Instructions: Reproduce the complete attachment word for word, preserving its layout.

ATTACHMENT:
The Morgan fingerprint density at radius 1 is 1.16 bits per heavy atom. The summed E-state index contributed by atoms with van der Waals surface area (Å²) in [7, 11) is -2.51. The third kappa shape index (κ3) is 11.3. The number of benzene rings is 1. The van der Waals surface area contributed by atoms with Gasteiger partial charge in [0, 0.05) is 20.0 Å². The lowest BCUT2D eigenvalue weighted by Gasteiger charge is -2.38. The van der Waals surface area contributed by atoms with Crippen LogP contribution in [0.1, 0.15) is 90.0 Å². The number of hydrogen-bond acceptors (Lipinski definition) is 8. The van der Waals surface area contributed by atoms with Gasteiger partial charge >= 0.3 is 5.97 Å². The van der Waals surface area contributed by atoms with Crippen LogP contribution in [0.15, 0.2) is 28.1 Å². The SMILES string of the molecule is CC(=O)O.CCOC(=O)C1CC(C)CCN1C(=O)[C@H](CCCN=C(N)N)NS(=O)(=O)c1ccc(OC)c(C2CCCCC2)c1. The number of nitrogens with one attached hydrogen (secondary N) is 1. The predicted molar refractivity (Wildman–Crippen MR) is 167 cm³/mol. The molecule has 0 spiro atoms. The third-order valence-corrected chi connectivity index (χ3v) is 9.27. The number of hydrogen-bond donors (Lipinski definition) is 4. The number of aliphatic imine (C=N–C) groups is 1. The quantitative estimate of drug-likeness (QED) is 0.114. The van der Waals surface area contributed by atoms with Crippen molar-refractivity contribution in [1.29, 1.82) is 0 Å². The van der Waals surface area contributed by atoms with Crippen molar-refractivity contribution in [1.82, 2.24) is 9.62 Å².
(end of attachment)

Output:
The Morgan fingerprint density at radius 1 is 1.16 bits per heavy atom. The summed E-state index contributed by atoms with van der Waals surface area (Å²) in [7, 11) is -2.51. The third kappa shape index (κ3) is 11.3. The number of benzene rings is 1. The van der Waals surface area contributed by atoms with Gasteiger partial charge in [0, 0.05) is 20.0 Å². The lowest BCUT2D eigenvalue weighted by Gasteiger charge is -2.38. The van der Waals surface area contributed by atoms with Crippen LogP contribution in [0.1, 0.15) is 90.0 Å². The number of hydrogen-bond acceptors (Lipinski definition) is 8. The van der Waals surface area contributed by atoms with Gasteiger partial charge >= 0.3 is 5.97 Å². The van der Waals surface area contributed by atoms with Crippen LogP contribution in [0.15, 0.2) is 28.1 Å². The SMILES string of the molecule is CC(=O)O.CCOC(=O)C1CC(C)CCN1C(=O)[C@H](CCCN=C(N)N)NS(=O)(=O)c1ccc(OC)c(C2CCCCC2)c1. The number of nitrogens with one attached hydrogen (secondary N) is 1. The predicted molar refractivity (Wildman–Crippen MR) is 167 cm³/mol. The molecule has 0 spiro atoms. The third-order valence-corrected chi connectivity index (χ3v) is 9.27. The number of hydrogen-bond donors (Lipinski definition) is 4. The number of aliphatic imine (C=N–C) groups is 1. The quantitative estimate of drug-likeness (QED) is 0.114. The van der Waals surface area contributed by atoms with Crippen molar-refractivity contribution in [1.29, 1.82) is 0 Å². The van der Waals surface area contributed by atoms with Crippen molar-refractivity contribution in [1.82, 2.24) is 9.62 Å².